224s.09.lec12

224s.09.lec12 - CS224S/LING281 SpeechRecognition,Synthesis,...

Info iconThis preview shows pages 1–14. Sign up to view the full content.

View Full Document Right Arrow Icon
CS 224S/LING 281  Speech Recognition, Synthesis,  and Dialogue Dan Jurafsky Lecture 12: Dialog Part I:  Human  conversation, frame-based  dialogue systems, and VoiceXML
Background image of page 1

Info iconThis preview has intentionally blurred sections. Sign up to view the full version.

View Full DocumentRight Arrow Icon
Outline The Linguistics of Conversation Basic Conversational Agents ASR NLU Generation Dialogue Manager Dialogue Manager Design Finite State Frame-based Initiative: User, System, Mixed VoiceXML
Background image of page 2
Conversational Agents AKA: Spoken Language Systems Dialogue Systems Speech Dialogue Systems Applications: Travel arrangements (Amtrak, United airlines) Telephone call routing Tutoring Communicating with robots Anything with limited screen/keyboard
Background image of page 3

Info iconThis preview has intentionally blurred sections. Sign up to view the full version.

View Full DocumentRight Arrow Icon
A travel dialog: Communicator Xu and Rudnicky (2000)
Background image of page 4
Call routing: ATT HMIHY Goren et al. (1997)
Background image of page 5

Info iconThis preview has intentionally blurred sections. Sign up to view the full version.

View Full DocumentRight Arrow Icon
A tutorial dialogue: ITSPOKE Litman and Silliman (2004)
Background image of page 6
Linguistics of Human Conversation Turn-taking Speech Acts Grounding Conversational Structure Implicature
Background image of page 7

Info iconThis preview has intentionally blurred sections. Sign up to view the full version.

View Full DocumentRight Arrow Icon
Turn-taking Dialogue is characterized by turn- taking. A: B: A: B: Resource allocation problem: How do speakers know when to take  the floor?
Background image of page 8
Turn-taking rules Sacks et al. (1974) At each transition-relevance place of each  turn: a.  If during this turn the current speaker has  selected B as the next speaker then B must  speak next. b. If the current speaker does not select the  next speaker, any other speaker may take the  next turn. c. If no one else takes the next turn, the  current speaker may take the next turn.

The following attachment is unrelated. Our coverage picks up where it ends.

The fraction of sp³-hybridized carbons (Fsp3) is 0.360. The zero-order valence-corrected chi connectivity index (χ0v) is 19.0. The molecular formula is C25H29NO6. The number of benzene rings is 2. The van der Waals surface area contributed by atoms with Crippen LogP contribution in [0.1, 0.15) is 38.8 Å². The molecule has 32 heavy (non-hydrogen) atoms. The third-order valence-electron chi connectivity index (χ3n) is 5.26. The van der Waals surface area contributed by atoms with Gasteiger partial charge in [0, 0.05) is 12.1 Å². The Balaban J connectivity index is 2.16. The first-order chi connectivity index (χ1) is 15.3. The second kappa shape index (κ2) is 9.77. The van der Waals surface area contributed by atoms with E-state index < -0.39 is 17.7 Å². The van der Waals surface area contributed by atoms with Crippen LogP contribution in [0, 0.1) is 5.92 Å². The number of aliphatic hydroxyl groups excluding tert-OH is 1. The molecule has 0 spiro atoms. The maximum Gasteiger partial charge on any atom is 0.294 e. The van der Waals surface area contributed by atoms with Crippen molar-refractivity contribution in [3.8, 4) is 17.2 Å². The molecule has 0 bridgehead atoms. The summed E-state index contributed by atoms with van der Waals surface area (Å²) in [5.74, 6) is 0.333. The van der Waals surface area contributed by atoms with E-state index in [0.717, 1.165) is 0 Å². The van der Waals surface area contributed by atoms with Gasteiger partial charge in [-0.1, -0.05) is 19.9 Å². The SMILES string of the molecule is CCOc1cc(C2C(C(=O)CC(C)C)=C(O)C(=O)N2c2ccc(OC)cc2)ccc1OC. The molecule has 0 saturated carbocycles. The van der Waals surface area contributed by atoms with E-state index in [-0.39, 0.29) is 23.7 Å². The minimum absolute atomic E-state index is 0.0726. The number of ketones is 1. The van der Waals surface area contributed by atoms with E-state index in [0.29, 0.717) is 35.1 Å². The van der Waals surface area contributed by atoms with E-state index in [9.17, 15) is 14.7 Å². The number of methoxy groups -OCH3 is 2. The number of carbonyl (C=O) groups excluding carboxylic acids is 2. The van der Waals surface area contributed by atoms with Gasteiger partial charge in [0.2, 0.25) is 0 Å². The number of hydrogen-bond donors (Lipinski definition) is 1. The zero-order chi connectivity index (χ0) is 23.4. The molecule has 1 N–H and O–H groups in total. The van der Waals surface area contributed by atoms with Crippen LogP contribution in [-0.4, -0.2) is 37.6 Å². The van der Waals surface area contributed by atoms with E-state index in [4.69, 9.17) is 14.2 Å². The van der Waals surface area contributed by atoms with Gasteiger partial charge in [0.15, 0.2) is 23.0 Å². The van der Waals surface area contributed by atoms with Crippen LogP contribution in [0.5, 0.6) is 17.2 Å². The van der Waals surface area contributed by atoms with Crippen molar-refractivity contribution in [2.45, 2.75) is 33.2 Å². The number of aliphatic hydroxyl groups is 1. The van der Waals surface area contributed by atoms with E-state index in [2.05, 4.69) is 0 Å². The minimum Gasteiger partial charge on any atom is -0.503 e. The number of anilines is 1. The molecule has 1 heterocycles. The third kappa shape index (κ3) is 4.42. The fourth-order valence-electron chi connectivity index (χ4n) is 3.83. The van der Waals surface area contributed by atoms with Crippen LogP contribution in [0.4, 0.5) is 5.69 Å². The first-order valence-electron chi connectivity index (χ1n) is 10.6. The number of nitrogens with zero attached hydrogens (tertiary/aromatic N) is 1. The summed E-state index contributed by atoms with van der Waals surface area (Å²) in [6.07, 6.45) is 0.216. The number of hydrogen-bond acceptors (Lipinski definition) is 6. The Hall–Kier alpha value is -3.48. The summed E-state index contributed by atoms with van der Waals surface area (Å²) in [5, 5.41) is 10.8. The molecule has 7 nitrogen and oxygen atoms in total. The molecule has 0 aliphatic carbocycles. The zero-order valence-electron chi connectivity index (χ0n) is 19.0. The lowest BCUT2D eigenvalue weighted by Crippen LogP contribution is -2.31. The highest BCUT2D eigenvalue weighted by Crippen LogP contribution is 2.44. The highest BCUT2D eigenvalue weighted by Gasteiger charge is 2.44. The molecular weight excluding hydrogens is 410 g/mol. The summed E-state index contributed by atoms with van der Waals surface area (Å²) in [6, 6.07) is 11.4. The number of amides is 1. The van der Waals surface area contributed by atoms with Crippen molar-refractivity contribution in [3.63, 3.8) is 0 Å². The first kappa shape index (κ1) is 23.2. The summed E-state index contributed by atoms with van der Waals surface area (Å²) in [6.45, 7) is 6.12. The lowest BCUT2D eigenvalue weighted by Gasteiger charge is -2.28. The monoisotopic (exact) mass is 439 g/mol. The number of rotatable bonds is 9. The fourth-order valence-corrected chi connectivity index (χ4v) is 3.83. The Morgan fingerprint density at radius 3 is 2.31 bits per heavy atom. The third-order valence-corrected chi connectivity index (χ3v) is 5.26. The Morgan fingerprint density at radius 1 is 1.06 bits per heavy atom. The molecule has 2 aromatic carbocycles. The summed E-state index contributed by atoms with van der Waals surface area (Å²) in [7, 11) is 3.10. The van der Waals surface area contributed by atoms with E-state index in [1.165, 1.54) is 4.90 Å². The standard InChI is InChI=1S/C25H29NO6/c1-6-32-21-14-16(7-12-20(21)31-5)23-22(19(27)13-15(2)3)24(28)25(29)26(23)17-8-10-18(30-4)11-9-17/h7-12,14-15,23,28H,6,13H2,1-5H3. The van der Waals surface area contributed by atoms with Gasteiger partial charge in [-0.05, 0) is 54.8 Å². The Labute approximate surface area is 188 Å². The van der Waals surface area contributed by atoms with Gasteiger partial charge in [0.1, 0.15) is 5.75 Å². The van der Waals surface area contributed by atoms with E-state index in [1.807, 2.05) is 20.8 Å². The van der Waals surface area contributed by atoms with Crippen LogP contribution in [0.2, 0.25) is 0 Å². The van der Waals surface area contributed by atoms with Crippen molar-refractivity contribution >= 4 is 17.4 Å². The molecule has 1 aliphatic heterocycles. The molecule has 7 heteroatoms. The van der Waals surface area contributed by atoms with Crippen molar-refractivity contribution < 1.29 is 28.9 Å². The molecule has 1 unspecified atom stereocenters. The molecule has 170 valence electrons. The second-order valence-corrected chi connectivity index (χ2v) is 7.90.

Background image of page 9

Info iconThis preview has intentionally blurred sections. Sign up to view the full version.

View Full DocumentRight Arrow Icon
Implications of subrule a For some utterances the current speaker selects the  next speaker Adjacency pairs Question/answer Greeting/greeting Compliment/downplayer Request/grant Silence between 2 parts of adjacency pair is different  than silence after A: Is there something bothering you or not? (1.0) A: Yes or no? (1.5) A: Eh B: No.
Background image of page 10
Speech Acts Austin (1962): An utterance is a kind of  action Clear case:  performatives I name this ship the Titanic I second that motion I bet you five dollars it will snow tomorrow Performative verbs (name, second) Austin’s idea: not just these verbs
Background image of page 11

Info iconThis preview has intentionally blurred sections. Sign up to view the full version.

View Full DocumentRight Arrow Icon
Each utterance is 3 acts Locutionary act : the utterance of a  sentence with a particular meaning Illocutionary act : the act of asking,  answering, promising, etc., in uttering a  sentence. Perlocutionary act : the (often intentional)  production of certain effects upon the  thoughts, feelings, or actions of addressee  in uttering a sentence.
Background image of page 12
Locutionary and illocutionary “You can’t do that!” Illocutionary force: Protesting Perlocutionary force: Effect  of annoying addressee Effect  of stopping addressee from doing  something
Background image of page 13

Info iconThis preview has intentionally blurred sections. Sign up to view the full version.

View Full DocumentRight Arrow Icon
Image of page 14
This is the end of the preview. Sign up to access the rest of the document.

This note was uploaded on 04/21/2011 for the course CS 224 taught by Professor De during the Spring '11 term at Kentucky.

Page1 / 65

224s.09.lec12 - CS224S/LING281 SpeechRecognition,Synthesis,...

This preview shows document pages 1 - 14. Sign up to view the full document.

View Full Document Right Arrow Icon
Ask a homework question - tutors are online